Open handed faith
There are many ways to talk about faith because there are many aspects of faith, but lately I have been struck with the image of faith as an offering to God. It can be an offering of most anything (concern, circumstance, opportunity, willingness) but best case scenario it is lifted up towards God with an open hand, palm up, fingers spread wide.
This year St. Patrick’s Day fell on a Sunday- so inspired by that fact (as well as by a previously viewed Veggie Tales clip) I decided to dedicate the service on March 17th to thoughts about the life of St. Patrick. I thoroughly enjoyed the research about St. Patrick’s life (I can picture those who know me well mouthing the word “nerd” here) and I was especially struck by the aspect of open, accepting, and vulnerable faith that was exhibited in his life. I was also struck by similar traits of faith in other notable people throughout history who have lived lives of contribution to the kingdom of God.
I have written before about the idea that faith is not in what God will do, but instead faith is God CAN and GOOD. And while that discussion would address where our faith rests, this discussion is more about response of faith. Because acting in faith is also not in what God will do for me, but in merely giving it to God to do with according to his will. It seems like a minor distinction in understanding, but it is a world of difference in the application.
That is where I find the image of an open hand to be helpful in visualizing an act of faith. If there is something I have in my life (circumstance, struggle, call)- the action of that faith is in holding it out to give back to God.
The first hurdle implementing this image of faith is sometimes offering what it is that I have in hand. I can be tempted to evaluate what I have. Either to compare it and wish to have what is in someone else hand or to hold onto it, to develop it and manipulate it until I think it is ok to give out. (Excuses really like I am not talented enough, I am not ready, or if I just change it a little then give it to God then it will work out better). But the instead what if I were accept what is in my hand, no matter how undesirable or seemingly unworthy. Afterall, I can only give what I have in my hand, and I do not need to hold on to it and fix it first. God’s ability to do amazing things with what we have is not based on talent or effort, it is about giving whole heartedly to God. That seems to be where the greatest impact is made (for the kingdom at least)
Next there is an element of allowing God to take what we are lifting to him, and not attaching strings to it. And the trial of not being invested in the results seems to be a bigger struggle than the first hurdle. We are impacted by the results, but often we go into an act of faith with expectations of how God will make it turn out in the end, then we can be disappointed or irritated if those expectations are not met. But we do this when we see ourselves as the result of the faith action.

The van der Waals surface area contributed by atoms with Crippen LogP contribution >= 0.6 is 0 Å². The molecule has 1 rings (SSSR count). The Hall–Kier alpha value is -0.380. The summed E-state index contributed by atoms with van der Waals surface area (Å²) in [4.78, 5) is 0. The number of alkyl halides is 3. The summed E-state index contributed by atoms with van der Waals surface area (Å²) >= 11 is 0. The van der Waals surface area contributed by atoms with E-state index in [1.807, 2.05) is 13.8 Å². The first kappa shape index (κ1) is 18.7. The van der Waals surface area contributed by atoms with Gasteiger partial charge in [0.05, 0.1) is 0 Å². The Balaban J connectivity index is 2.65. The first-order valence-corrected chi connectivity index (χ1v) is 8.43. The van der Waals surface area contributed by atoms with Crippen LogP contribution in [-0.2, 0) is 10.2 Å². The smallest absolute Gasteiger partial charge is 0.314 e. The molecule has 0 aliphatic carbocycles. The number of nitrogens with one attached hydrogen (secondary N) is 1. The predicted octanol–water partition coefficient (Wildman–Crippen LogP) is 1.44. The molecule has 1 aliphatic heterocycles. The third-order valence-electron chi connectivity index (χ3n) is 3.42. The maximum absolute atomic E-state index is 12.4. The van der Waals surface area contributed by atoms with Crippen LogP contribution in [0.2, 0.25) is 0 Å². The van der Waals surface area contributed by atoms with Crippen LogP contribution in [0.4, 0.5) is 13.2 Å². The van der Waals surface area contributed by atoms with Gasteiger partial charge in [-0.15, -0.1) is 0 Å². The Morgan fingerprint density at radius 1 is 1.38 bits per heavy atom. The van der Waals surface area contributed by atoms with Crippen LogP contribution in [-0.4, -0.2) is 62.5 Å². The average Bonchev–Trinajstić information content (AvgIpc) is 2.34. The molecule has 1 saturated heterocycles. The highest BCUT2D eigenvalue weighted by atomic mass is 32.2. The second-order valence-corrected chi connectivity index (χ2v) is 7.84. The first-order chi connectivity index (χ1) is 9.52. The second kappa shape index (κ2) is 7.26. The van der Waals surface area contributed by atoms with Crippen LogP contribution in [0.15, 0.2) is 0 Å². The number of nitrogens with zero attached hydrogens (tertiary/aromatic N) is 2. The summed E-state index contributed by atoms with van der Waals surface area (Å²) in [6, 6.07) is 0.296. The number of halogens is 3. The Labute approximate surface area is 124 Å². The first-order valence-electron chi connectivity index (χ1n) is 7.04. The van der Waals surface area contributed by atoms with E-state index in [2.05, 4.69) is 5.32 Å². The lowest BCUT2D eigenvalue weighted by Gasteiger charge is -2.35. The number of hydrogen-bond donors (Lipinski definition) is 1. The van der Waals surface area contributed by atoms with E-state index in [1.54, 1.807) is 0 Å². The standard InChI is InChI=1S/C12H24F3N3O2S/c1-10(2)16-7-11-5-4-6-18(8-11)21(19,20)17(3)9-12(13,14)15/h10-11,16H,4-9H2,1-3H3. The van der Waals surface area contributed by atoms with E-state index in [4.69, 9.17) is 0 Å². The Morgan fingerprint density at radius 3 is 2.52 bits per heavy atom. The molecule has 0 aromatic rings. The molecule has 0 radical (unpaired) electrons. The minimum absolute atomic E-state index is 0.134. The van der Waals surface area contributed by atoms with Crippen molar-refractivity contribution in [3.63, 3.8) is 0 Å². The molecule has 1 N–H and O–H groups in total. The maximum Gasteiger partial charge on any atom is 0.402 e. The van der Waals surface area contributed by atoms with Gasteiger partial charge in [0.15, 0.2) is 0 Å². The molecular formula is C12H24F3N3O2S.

There is a cycle that happens in living faithfully. We take what we have in our hand- whatever that may be, offer it up to God. It comes back to us in some way shape or form, but not for us to hold onto. For us to lift back up again in faith, and once given back to God it may then return. Although there may be some side benefits to the owner of the open hand, it is ultimately for the furthering of God’s kingdom, not for the hand owner. That is a big difference. When we are offering faithfully with our lives and what we have to God it is not for our return, but for the return on his kingdom.
Or at least that is what I see in the similar stories of those who live faithful lives. St Patrick offered only what he had. Circumstances of being kidnapped and enslaved, willingness to follow a call that was irrational, and it was not for the purpose of his own legacy- that is merely a by product- it was for the purpose of building and increasing God’s kingdom through the people of Ireland.
And God’s power and influence to utilize those open-handed offerings to build up his kingdom is not in the talent or effort of the initial offering. Nor is it in the expectations that reside on the offering. God can do his most miraculous and mountain moving work is when acts of faith are offered up, open hand, palms up and fingers spread wide.
Meet the Pasotr
Pastor Heather and her family have been a part of the Cold Lake Community since December 2006 and she has been the pastor at Community Baptist Church since September 2017.